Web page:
The cover illustration of this small (4.75″ x 3″), 24-page booklet is what caught my eye at a local thrift store. Published by Raleigh, North Carolina’s Travel and Tourism Division, “This little dictionary…contains definitions of old English words and phrases still used in North Carolina.” There’s no publication date, which I always find irritating, although an internet search gives the date as 1976. More egregious, however, is the omission of the illustrator’s name and an internet search revealed nothing.
As a a freelance graphic artist, I did my share of portfolio pieces (i.e. jobs that pay poorly) and working on spec (i.e. jobs that don’t pay at all). Some of the work was good, some disappointing, and some downright embarrassing. The worst were projects completed to the exacting details of a client who had no understanding of art, effective design, or even the ability to choose an appropriate and legible typeface.
Some years back my husband was out of work. I was able to find a full-time job working for a rep of a major yearbook publishing company and I spent about five years doing a lot of photo editing, illustrating and designing graphic elements for hellish yearbook advisors and their ignorant students. It was the second most stressful job I’ve ever had. My boss, whose desk was behind mine, would watch over my shoulder while I worked. He would be on the phone talking (in his very loud voice) to a client or an old frat buddy, all the while mentally critiquing my work and my methods. He and the yearbook advisors were generally happy with my implementation of their awful ideas, however my boss believed that because I could produce results that kept his clients satisfied, it must be easy – anyone with Illustrator and Photoshop could do what I did. It seems the advisors felt the same way; my boss and his assistant were often acknowledged by the client in the yearbook itself; apparently my hard work wasn’t worth mentioning. I know that sounds bitter, but it really isn’t: I would prefer not to have my name associated with most of the yearbook covers I worked on.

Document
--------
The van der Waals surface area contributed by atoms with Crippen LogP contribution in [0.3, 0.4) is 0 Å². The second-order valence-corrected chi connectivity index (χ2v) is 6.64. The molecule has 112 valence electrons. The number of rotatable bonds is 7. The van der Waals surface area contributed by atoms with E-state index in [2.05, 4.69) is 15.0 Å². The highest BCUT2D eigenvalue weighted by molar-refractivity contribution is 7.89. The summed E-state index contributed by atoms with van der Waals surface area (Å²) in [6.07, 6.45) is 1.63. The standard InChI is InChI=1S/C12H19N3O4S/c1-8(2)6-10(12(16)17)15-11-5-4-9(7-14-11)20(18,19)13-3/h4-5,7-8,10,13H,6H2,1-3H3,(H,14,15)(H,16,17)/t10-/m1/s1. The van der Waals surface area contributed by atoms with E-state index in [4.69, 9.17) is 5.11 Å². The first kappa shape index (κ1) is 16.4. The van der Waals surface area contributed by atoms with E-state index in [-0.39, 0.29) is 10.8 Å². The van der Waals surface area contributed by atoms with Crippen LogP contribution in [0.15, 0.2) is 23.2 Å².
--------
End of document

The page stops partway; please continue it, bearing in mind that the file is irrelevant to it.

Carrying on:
The point is, I feel that the illustrator of A Dictionary of The Queen’s English, in itself a publishing trifle, should have been given credit. Artists deserve to be, if not truly appreciated, at least acknowledged.